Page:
Jamaican gay-rights activist Maurice Tomlinson and the group Aids-Free World have added Belize's "offensive" immigration law as one of the fights they will champion into 2013.
"Only two countries in the Western Hemisphere, Belize and the Republic of Trinidad and Tobago, arbitrarily ban the entry of homosexuals as a 'prohibited class'. AIDS-Free World is working to bring that to an end," the group has stated.
Tomlinson, a member of the Jamaican lesbian, gay, bisexual and transexual (LGBT) community and an HIV-activist, signalled his intention in a media release, stating that he travels to all parts of the Caribbean and, as a gay man, he is legally barred from entering Belize and Trinidad.
Training sessions INVITATION
Tomlinson, who has been invited to conduct training and sensitisation sessions in Belize City from January 14-16, said despite the invaluable contribution he can make to Belize's HIV response, as an attorney-at-law, he is unwilling to break the law to conduct these sessions. He was invited to Belize by the United Belize Advocacy Movement, Belize's only civil-society group working exclusively to promote the health and human rights of LGBT/men who have sex with men citizens.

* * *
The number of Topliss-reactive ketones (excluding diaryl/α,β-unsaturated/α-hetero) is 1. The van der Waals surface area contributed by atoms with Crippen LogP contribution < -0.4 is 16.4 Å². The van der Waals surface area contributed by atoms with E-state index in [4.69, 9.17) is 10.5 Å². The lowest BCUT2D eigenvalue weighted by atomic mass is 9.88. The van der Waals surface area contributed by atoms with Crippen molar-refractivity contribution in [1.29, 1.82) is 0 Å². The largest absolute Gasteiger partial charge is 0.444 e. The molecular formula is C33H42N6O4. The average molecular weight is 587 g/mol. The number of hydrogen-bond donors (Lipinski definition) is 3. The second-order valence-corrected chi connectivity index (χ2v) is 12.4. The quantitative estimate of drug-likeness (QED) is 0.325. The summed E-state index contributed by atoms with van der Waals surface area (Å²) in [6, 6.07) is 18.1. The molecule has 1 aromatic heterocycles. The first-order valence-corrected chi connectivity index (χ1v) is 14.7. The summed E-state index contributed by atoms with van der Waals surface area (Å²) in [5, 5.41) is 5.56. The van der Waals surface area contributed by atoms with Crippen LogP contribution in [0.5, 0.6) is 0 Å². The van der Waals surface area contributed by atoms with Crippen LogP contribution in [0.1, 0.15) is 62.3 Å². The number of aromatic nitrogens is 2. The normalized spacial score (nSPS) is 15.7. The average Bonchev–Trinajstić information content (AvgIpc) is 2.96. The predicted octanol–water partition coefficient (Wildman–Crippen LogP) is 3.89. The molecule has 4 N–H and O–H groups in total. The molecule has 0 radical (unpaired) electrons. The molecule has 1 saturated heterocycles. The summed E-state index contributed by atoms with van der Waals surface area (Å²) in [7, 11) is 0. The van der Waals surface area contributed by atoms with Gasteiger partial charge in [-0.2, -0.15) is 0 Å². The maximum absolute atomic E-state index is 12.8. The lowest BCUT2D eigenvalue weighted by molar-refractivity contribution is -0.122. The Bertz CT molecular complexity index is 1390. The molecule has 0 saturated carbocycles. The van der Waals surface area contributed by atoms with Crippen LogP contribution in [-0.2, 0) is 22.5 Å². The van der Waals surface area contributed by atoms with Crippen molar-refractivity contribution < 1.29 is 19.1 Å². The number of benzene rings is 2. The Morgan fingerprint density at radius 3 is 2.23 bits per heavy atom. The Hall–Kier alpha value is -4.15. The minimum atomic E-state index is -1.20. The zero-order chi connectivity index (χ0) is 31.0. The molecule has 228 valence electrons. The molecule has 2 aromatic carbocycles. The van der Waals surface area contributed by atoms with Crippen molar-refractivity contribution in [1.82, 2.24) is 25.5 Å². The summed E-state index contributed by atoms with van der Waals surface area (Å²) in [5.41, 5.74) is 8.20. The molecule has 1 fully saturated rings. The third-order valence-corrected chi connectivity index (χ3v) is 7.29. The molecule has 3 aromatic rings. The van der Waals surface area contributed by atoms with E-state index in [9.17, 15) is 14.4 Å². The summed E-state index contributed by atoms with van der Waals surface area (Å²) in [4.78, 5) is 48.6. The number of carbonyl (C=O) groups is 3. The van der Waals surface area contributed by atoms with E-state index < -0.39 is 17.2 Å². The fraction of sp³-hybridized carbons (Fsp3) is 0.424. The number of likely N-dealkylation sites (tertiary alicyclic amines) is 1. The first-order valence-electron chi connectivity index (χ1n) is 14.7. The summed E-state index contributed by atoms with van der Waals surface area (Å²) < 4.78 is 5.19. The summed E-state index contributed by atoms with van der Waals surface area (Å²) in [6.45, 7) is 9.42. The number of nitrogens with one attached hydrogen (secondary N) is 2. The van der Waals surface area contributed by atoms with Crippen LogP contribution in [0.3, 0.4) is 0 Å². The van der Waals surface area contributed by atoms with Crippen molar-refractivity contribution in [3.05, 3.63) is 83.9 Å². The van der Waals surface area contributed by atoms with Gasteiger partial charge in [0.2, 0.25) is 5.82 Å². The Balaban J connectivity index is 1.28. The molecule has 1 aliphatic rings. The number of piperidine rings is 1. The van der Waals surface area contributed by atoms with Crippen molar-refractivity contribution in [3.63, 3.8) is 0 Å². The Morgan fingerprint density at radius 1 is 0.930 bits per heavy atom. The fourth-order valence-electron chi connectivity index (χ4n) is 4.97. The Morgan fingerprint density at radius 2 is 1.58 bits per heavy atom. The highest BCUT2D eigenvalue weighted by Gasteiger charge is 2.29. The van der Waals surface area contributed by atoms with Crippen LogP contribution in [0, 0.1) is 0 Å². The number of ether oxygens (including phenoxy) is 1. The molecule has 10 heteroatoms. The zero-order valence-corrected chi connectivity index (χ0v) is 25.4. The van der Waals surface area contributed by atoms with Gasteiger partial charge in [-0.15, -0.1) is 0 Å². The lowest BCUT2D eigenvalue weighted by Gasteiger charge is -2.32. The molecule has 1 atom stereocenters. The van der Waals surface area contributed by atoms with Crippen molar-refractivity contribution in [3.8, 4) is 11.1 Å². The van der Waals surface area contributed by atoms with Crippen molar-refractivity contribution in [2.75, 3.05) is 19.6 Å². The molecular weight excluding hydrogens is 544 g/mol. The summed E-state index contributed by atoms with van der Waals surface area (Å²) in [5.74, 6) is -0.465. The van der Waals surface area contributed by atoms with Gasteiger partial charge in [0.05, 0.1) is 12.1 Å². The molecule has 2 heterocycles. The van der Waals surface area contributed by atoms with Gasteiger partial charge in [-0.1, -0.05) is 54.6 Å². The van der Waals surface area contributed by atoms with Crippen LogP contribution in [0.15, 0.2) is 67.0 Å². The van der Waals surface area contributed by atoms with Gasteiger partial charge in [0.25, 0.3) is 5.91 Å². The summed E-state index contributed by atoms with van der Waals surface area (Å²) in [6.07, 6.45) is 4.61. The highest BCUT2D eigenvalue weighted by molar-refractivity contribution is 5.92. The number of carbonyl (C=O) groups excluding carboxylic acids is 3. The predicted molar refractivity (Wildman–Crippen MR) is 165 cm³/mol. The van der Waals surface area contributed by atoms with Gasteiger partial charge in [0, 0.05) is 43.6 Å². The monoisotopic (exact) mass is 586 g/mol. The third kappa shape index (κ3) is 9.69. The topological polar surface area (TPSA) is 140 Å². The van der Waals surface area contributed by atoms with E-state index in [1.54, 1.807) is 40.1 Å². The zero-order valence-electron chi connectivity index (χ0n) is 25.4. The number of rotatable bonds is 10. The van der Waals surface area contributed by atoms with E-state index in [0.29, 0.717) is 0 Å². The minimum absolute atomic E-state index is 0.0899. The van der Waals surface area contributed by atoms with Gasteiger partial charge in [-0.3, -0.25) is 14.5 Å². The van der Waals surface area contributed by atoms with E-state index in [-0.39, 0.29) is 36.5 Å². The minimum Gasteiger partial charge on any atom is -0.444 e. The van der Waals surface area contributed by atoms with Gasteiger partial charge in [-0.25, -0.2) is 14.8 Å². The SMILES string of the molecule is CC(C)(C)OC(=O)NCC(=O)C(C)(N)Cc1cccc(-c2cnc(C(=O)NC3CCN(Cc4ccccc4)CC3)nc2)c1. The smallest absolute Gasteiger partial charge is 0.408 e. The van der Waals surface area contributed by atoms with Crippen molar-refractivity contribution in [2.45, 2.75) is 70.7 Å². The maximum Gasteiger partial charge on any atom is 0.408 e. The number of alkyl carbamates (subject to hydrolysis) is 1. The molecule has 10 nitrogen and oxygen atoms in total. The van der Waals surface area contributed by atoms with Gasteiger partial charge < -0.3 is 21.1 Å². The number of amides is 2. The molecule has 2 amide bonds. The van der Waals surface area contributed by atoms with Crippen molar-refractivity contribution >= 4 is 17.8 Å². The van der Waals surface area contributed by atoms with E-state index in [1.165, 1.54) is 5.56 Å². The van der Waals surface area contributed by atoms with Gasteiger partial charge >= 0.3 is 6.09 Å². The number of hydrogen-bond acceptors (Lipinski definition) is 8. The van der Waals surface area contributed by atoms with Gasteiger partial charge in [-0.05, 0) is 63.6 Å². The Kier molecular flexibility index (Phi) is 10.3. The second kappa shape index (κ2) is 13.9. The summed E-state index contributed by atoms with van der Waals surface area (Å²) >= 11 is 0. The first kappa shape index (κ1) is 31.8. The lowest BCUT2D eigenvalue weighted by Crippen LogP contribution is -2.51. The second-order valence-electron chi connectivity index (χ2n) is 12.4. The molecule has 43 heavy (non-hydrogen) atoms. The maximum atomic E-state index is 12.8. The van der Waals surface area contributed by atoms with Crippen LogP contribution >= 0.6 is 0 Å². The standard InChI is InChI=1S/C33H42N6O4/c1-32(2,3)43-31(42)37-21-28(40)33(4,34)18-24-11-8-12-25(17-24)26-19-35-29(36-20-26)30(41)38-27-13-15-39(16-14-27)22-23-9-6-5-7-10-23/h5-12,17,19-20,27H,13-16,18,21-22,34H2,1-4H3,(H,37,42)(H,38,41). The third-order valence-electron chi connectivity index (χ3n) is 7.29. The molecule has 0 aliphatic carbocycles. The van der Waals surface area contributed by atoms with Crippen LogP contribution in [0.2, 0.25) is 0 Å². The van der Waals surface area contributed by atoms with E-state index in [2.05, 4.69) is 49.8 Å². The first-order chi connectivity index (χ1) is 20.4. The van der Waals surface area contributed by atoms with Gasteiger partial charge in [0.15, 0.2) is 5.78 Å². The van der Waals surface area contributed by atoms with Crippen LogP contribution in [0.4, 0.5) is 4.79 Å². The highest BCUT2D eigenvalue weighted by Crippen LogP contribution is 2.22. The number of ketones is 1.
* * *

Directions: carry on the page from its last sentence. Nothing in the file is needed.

According to the ardent gay activist, he considers the ban on his entry into Belize to be a violation of his right to freedom of movement within the Caribbean Community. Hence, a refusal of the invitation and, with the support of AIDS-Free World, he has initiated a challenge to Belize's Immigration Act before the highest court in the region, the Caribbean Court of Justice (CCJ).
Repealing that law, and Section 5 of the Belize Immigration Act, he argues, will also liberate other marginalised groups. Among the other classes of persons prohibited from entering Belize are the mentally challenged (described as 'any idiot or any person who is insane or mentally deficient ...') and the physically disabled (described as 'deaf and dumb or deaf and blind, or dumb and blind ...').
"It is noteworthy that in 2011, Belize signed and quickly ratified the United Nations (UN) Convention on the Rights of Persons with Disabilities," said Tomlinson.
Earlier this month, he was invited to present at a UN meeting in Trinidad and had to turn that invitation down as well. He subsequently initiated a challenge to the Trinidadian immigration law before the CCJ.
Tomlinson also wants the Jamaican Government to bring the matter before the CCJ on the grounds that Belize's Immigration Act breaches the provisions for free movement of persons within the CARICOM Single Market and Economy. If the Government of Jamaica fails or refuses to bring the matter before the CCJ, he said he intended to try and do so himself.